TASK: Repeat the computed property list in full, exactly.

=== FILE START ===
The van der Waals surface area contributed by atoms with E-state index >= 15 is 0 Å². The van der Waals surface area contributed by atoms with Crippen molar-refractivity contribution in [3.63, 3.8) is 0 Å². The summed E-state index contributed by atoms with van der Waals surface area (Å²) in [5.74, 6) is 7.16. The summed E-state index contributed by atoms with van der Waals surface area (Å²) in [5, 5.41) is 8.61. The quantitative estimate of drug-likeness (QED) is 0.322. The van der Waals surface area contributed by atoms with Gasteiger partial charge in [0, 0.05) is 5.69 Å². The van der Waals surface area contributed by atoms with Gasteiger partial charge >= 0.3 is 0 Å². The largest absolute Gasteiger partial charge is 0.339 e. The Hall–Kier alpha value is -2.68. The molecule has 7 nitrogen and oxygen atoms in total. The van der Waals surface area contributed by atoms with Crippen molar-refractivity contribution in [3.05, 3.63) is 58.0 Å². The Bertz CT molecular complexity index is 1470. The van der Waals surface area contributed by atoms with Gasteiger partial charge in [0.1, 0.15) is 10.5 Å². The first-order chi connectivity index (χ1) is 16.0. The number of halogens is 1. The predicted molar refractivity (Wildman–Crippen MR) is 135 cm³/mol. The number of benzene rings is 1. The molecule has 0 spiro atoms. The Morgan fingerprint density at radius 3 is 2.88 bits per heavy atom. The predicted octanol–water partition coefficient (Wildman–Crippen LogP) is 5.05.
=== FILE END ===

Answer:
The van der Waals surface area contributed by atoms with E-state index >= 15 is 0 Å². The van der Waals surface area contributed by atoms with Crippen molar-refractivity contribution in [3.63, 3.8) is 0 Å². The summed E-state index contributed by atoms with van der Waals surface area (Å²) in [5.74, 6) is 7.16. The summed E-state index contributed by atoms with van der Waals surface area (Å²) in [5, 5.41) is 8.61. The quantitative estimate of drug-likeness (QED) is 0.322. The van der Waals surface area contributed by atoms with Gasteiger partial charge in [0, 0.05) is 5.69 Å². The van der Waals surface area contributed by atoms with Gasteiger partial charge >= 0.3 is 0 Å². The largest absolute Gasteiger partial charge is 0.339 e. The Hall–Kier alpha value is -2.68. The molecule has 7 nitrogen and oxygen atoms in total. The van der Waals surface area contributed by atoms with Crippen molar-refractivity contribution in [3.05, 3.63) is 58.0 Å². The Bertz CT molecular complexity index is 1470. The van der Waals surface area contributed by atoms with Gasteiger partial charge in [0.1, 0.15) is 10.5 Å². The first-order chi connectivity index (χ1) is 16.0. The number of halogens is 1. The predicted molar refractivity (Wildman–Crippen MR) is 135 cm³/mol. The number of benzene rings is 1. The molecule has 0 spiro atoms. The Morgan fingerprint density at radius 3 is 2.88 bits per heavy atom. The predicted octanol–water partition coefficient (Wildman–Crippen LogP) is 5.05.